Remarkable gains in muscle strength and size result from low-load (<20% of maximum) resistance training coupled with a restriction in blood flow to the active muscle; this challenges traditional theories that suggest that high loads are a prerequisite to muscle hypertrophy. From a practical viewpoint, if the same results could be obtained with lower occlusion pressures, this would improve the comfort of blood flow restriction (BFR) exercise and expand its use to clinical populations.
In this month’s journal, Downs et al. applied different levels of external cuff pressure in a novel approach to characterize the effect of BFR on muscle blood flow, cardiac output, and blood pressure. Their results indicate that local muscle ischemia may stimulate the observed hypertrophic responses. On a systemic level, cardiac output and blood pressure measurements during BFR were within a safe range for cardiac rehabilitation, although further research is warranted prior to prescribing BFR to individuals with cardiac risk factors. In association with this report, we are also featuring an article by Drummond et al. [Human Muscle Gene Expression following Resistance Exercise and Blood Flow Restriction. Med Sci Sports Exerc. 2008;40(4):691-698].
In a second article of special interest in this month’s journal, Laaksonen et al. investigate the effects of endurance training on myocardial vascular function. One would expect that myocardial vascular function would be enhanced after exercise training. However, cross-sectional human studies comparing endurance-trained and untrained subjects and measuring myocardial perfusion using positron emission tomography (the “gold standard” method for this purpose) have not convincingly demonstrated this result. To the contrary, some studies have shown significantly lower myocardial perfusion during a standard adenosine challenge in endurance-trained compared to untrained subjects. In this current study, VO2peak in endurance athletes correlates inversely with myocardial perfusion during adenosine stimulation, an effect that seems to be explained by highly increased left ventricular mass in the athletes. These findings suggest that so-called physiological hypertrophy may not necessarily be positive from all perspectives. However, it must be acknowledged that there does not seem to be any clinical and exercise performance consequences of the somewhat compromised myocardial vascular function. Along with the Laaksonen article, we are providing free access to [Rowley NJ et al. Conduit Diameter and Wall Remodeling in Elite Athletes and Spinal Cord Injury. Med Sci Sports Exerc. 2012;44(5):844-849].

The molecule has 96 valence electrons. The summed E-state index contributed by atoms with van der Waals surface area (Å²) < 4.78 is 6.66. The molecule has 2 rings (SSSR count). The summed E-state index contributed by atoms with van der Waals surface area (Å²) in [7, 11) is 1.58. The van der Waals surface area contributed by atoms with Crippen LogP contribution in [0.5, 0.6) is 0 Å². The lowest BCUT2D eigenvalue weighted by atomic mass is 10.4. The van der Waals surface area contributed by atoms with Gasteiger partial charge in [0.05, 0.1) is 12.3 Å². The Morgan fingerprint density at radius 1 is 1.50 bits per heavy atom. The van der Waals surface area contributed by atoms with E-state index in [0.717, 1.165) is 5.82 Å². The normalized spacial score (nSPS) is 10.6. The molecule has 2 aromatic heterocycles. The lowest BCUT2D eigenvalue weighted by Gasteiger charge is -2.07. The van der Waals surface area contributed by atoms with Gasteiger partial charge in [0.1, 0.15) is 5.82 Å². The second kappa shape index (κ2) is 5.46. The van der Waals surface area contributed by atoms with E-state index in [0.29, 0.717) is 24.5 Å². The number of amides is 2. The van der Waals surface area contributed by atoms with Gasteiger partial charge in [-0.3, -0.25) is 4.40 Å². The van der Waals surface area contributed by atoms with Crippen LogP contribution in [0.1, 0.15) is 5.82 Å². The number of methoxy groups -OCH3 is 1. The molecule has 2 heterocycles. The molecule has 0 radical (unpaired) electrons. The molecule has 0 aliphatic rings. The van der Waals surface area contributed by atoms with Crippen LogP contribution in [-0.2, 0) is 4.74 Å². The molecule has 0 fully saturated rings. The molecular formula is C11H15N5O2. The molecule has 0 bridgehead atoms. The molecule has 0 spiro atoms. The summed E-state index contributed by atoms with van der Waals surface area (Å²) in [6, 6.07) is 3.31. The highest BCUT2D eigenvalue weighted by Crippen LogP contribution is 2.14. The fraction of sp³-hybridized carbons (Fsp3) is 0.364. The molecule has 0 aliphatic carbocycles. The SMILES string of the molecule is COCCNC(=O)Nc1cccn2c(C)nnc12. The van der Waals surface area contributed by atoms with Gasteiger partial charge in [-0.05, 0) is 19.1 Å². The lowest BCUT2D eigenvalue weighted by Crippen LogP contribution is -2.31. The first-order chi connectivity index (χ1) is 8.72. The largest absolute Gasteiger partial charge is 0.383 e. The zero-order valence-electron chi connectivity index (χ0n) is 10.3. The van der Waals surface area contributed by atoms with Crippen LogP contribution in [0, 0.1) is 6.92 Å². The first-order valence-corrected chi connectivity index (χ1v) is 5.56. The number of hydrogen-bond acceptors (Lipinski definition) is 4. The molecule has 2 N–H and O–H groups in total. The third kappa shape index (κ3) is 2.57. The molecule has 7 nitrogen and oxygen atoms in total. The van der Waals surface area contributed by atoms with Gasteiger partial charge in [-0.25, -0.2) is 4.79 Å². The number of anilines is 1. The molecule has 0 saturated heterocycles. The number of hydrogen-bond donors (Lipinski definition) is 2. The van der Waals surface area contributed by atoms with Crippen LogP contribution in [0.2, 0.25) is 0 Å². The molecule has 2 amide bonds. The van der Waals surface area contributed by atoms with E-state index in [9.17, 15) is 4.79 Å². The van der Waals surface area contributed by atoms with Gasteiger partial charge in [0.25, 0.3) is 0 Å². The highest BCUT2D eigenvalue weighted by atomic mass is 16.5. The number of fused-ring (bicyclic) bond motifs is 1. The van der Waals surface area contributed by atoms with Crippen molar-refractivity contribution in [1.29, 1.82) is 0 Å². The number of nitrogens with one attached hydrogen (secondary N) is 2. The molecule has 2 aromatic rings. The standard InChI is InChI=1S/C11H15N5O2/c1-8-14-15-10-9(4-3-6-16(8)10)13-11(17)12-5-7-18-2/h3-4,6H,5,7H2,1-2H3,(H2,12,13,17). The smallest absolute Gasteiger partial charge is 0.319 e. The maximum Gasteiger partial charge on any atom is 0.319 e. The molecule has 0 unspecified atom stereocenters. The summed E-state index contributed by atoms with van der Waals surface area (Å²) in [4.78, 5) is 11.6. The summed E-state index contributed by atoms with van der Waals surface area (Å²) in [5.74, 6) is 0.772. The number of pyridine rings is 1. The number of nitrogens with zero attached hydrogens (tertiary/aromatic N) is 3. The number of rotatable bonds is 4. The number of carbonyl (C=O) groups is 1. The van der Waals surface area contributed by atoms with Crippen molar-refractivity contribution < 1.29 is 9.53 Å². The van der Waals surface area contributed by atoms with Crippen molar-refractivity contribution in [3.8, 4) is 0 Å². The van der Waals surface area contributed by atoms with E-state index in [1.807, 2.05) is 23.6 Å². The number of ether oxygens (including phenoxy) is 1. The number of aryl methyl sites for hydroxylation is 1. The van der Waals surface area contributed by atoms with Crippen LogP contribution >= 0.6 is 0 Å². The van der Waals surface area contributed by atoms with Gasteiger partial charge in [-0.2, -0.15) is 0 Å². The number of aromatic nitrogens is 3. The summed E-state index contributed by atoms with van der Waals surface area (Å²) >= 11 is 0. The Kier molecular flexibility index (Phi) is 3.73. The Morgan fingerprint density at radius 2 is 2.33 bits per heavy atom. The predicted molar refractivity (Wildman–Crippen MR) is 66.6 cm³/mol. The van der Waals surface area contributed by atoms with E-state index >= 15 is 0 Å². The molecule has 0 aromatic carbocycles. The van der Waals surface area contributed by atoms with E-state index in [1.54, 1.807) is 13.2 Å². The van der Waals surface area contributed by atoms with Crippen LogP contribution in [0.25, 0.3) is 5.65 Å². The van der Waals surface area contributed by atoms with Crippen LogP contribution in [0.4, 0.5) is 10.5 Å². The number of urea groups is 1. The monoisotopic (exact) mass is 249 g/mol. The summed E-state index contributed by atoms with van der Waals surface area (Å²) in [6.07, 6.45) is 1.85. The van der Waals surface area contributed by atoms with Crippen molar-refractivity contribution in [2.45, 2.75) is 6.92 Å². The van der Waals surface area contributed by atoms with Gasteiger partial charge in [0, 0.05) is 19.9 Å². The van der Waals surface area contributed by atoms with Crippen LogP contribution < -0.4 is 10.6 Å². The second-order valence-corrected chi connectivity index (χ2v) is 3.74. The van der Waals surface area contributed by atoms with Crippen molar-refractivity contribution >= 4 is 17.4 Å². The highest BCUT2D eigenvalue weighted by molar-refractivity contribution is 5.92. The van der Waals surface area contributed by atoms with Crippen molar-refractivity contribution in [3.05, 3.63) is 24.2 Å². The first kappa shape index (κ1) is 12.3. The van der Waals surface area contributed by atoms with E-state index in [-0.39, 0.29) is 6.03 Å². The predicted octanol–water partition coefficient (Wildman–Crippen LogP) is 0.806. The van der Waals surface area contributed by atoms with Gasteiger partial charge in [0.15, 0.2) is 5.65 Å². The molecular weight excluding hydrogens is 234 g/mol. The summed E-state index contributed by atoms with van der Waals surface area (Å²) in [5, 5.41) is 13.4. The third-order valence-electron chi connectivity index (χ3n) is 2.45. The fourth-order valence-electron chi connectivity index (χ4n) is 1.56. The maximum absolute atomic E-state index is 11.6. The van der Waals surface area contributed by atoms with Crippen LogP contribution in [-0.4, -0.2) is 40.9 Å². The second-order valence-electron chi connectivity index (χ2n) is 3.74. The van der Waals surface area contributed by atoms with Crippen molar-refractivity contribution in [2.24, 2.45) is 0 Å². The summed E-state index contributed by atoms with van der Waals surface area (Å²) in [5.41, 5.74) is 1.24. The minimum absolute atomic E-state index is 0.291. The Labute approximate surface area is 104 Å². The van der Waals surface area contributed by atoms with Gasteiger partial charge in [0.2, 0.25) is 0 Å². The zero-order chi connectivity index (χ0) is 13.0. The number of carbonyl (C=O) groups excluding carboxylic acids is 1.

L. Bruce Gladden